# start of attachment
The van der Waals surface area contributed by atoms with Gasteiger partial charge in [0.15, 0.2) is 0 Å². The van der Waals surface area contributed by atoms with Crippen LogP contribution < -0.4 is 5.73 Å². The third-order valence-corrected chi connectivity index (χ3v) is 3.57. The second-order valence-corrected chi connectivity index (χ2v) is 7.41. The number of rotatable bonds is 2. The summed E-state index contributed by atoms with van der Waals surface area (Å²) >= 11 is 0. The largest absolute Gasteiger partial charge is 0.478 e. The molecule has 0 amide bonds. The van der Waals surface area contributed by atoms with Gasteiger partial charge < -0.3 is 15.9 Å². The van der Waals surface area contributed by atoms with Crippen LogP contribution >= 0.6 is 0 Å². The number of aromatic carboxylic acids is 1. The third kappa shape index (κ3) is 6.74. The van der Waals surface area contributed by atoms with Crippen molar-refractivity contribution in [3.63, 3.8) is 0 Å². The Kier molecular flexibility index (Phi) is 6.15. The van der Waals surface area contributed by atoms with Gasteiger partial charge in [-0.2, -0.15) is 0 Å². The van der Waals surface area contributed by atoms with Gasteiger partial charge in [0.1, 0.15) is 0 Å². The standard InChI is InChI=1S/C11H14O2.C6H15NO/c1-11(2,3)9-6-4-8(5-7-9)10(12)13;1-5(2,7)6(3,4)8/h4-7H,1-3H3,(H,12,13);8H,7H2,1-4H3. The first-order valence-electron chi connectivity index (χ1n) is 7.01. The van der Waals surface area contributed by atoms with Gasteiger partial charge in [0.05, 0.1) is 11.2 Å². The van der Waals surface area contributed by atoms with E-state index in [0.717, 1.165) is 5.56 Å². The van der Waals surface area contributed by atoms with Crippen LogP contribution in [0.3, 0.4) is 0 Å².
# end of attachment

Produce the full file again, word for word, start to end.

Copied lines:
The van der Waals surface area contributed by atoms with Gasteiger partial charge in [0.15, 0.2) is 0 Å². The van der Waals surface area contributed by atoms with Crippen LogP contribution < -0.4 is 5.73 Å². The third-order valence-corrected chi connectivity index (χ3v) is 3.57. The second-order valence-corrected chi connectivity index (χ2v) is 7.41. The number of rotatable bonds is 2. The summed E-state index contributed by atoms with van der Waals surface area (Å²) >= 11 is 0. The largest absolute Gasteiger partial charge is 0.478 e. The molecule has 0 amide bonds. The van der Waals surface area contributed by atoms with Gasteiger partial charge < -0.3 is 15.9 Å². The van der Waals surface area contributed by atoms with Crippen LogP contribution >= 0.6 is 0 Å². The number of aromatic carboxylic acids is 1. The third kappa shape index (κ3) is 6.74. The van der Waals surface area contributed by atoms with Crippen molar-refractivity contribution in [3.63, 3.8) is 0 Å². The Kier molecular flexibility index (Phi) is 6.15. The van der Waals surface area contributed by atoms with Gasteiger partial charge in [-0.2, -0.15) is 0 Å². The van der Waals surface area contributed by atoms with Gasteiger partial charge in [0.1, 0.15) is 0 Å². The standard InChI is InChI=1S/C11H14O2.C6H15NO/c1-11(2,3)9-6-4-8(5-7-9)10(12)13;1-5(2,7)6(3,4)8/h4-7H,1-3H3,(H,12,13);8H,7H2,1-4H3. The first-order valence-electron chi connectivity index (χ1n) is 7.01. The van der Waals surface area contributed by atoms with Gasteiger partial charge in [0.05, 0.1) is 11.2 Å². The van der Waals surface area contributed by atoms with E-state index in [0.717, 1.165) is 5.56 Å². The van der Waals surface area contributed by atoms with Crippen LogP contribution in [0.3, 0.4) is 0 Å².